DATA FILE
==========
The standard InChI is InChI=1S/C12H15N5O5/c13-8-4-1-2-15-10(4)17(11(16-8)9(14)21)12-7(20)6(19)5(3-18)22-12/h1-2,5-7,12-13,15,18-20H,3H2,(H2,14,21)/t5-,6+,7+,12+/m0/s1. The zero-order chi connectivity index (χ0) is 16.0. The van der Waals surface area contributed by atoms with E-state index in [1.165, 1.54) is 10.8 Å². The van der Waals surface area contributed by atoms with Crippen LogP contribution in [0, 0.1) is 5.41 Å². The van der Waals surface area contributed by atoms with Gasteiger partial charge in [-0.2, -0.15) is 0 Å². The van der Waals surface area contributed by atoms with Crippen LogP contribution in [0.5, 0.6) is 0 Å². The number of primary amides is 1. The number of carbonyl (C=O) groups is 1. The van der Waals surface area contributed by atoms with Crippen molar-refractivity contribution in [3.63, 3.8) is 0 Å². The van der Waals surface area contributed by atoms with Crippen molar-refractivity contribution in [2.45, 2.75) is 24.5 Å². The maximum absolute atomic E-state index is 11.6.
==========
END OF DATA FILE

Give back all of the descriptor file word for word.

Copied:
The standard InChI is InChI=1S/C12H15N5O5/c13-8-4-1-2-15-10(4)17(11(16-8)9(14)21)12-7(20)6(19)5(3-18)22-12/h1-2,5-7,12-13,15,18-20H,3H2,(H2,14,21)/t5-,6+,7+,12+/m0/s1. The zero-order chi connectivity index (χ0) is 16.0. The van der Waals surface area contributed by atoms with E-state index in [1.165, 1.54) is 10.8 Å². The van der Waals surface area contributed by atoms with Crippen LogP contribution in [0, 0.1) is 5.41 Å². The van der Waals surface area contributed by atoms with Gasteiger partial charge in [-0.2, -0.15) is 0 Å². The van der Waals surface area contributed by atoms with Crippen LogP contribution in [0.5, 0.6) is 0 Å². The number of primary amides is 1. The number of carbonyl (C=O) groups is 1. The van der Waals surface area contributed by atoms with Crippen molar-refractivity contribution in [3.63, 3.8) is 0 Å². The van der Waals surface area contributed by atoms with Crippen molar-refractivity contribution in [2.45, 2.75) is 24.5 Å². The maximum absolute atomic E-state index is 11.6.